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Divergent effects of cell environment on HIV entry inhibitor activity


Rusert, P; Mann, A; Huber, M; von Wyl, V; Gunthard, H F; Trkola, A (2009). Divergent effects of cell environment on HIV entry inhibitor activity. AIDS, 23(11):1319-1327.

Abstract

OBJECTIVE: Successful HIV vaccine and entry inhibitor development depends on use of assay systems that closely reflect in-vivo activities. Recent reports suggest that the currently most widely used assay format, which relies on the genetically engineered target cell line TZM-bl, can fail to detect certain neutralization activities detected on primary peripheral blood mononuclear cell (PBMC)-based assay systems. In the present study, we investigate the influence the target cell context bears on HIV entry inhibition. DESIGN: In a comprehensive survey, the effect of 11 neutralizing antibodies and inhibitors in blocking entry of 30 envelope pseudotyped virus strains in two types of target cells, PBMC and TZM-bl, was evaluated. METHODS: Env-pseudotyped HIV infection of PBMC and TZM-bl cells. RESULTS: We demonstrate here that depending on the type of inhibitor, relative neutralization potencies are shifted to a variable extent and direction on TZM-bl and PBMC cells. In our assay set up, differences in inhibitor activity were solely effected by the target cell environment and amounted up to 2-3 logs lower activity on TZM-bl cells in several cases. Overall, neutralizing antibodies, 2G12, 2F5 and 4E10, were less active in the TZM-bl system, whereas CD4 binding site directed inhibitor activities were detected equally well on both target cells, raising concerns that the TZM-bl assay may overrate the relevance of CD4 binding site specific responses. CONCLUSION: Our data strongly argue that preclinical assessment should not be restricted to a single type of assay, as systematic underestimation or overestimation of activities would be inevitable.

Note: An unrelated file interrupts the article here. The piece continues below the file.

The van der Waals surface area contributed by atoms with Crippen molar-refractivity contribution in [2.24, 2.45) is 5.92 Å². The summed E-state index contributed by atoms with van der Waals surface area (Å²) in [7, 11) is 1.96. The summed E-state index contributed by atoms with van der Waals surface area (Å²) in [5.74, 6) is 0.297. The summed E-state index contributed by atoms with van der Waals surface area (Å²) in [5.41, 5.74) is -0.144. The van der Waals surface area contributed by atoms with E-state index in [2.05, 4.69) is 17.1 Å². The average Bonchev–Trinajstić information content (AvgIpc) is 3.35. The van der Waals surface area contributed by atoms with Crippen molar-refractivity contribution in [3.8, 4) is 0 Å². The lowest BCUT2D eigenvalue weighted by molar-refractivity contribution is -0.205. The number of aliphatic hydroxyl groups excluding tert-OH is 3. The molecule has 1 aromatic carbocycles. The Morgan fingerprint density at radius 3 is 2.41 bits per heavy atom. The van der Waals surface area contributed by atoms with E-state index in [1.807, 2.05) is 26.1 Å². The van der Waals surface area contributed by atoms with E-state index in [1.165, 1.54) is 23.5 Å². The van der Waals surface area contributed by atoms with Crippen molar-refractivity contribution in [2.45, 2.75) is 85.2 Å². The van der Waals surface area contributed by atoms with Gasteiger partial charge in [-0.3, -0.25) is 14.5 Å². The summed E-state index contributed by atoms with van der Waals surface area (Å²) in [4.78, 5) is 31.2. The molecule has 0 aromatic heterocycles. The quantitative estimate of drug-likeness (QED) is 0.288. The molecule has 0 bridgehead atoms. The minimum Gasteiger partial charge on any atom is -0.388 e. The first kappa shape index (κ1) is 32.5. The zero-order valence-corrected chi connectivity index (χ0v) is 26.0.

Abstract

OBJECTIVE: Successful HIV vaccine and entry inhibitor development depends on use of assay systems that closely reflect in-vivo activities. Recent reports suggest that the currently most widely used assay format, which relies on the genetically engineered target cell line TZM-bl, can fail to detect certain neutralization activities detected on primary peripheral blood mononuclear cell (PBMC)-based assay systems. In the present study, we investigate the influence the target cell context bears on HIV entry inhibition. DESIGN: In a comprehensive survey, the effect of 11 neutralizing antibodies and inhibitors in blocking entry of 30 envelope pseudotyped virus strains in two types of target cells, PBMC and TZM-bl, was evaluated. METHODS: Env-pseudotyped HIV infection of PBMC and TZM-bl cells. RESULTS: We demonstrate here that depending on the type of inhibitor, relative neutralization potencies are shifted to a variable extent and direction on TZM-bl and PBMC cells. In our assay set up, differences in inhibitor activity were solely effected by the target cell environment and amounted up to 2-3 logs lower activity on TZM-bl cells in several cases. Overall, neutralizing antibodies, 2G12, 2F5 and 4E10, were less active in the TZM-bl system, whereas CD4 binding site directed inhibitor activities were detected equally well on both target cells, raising concerns that the TZM-bl assay may overrate the relevance of CD4 binding site specific responses. CONCLUSION: Our data strongly argue that preclinical assessment should not be restricted to a single type of assay, as systematic underestimation or overestimation of activities would be inevitable.

Citations

20 citations in Web of Science®
20 citations in Scopus®
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Additional indexing

Item Type:Journal Article, refereed, original work
Communities & Collections:04 Faculty of Medicine > Institute of Medical Virology
04 Faculty of Medicine > University Hospital Zurich > Clinic for Infectious Diseases
Dewey Decimal Classification:570 Life sciences; biology
610 Medicine & health
Language:English
Date:2009
Deposited On:26 Jan 2010 14:23
Last Modified:05 Apr 2016 13:46
Publisher:Lippincott Wiliams & Wilkins
ISSN:0269-9370
Free access at:Publisher DOI. An embargo period may apply.
Publisher DOI:https://doi.org/10.1097/QAD.0b013e32832d92c2
PubMed ID:19579289

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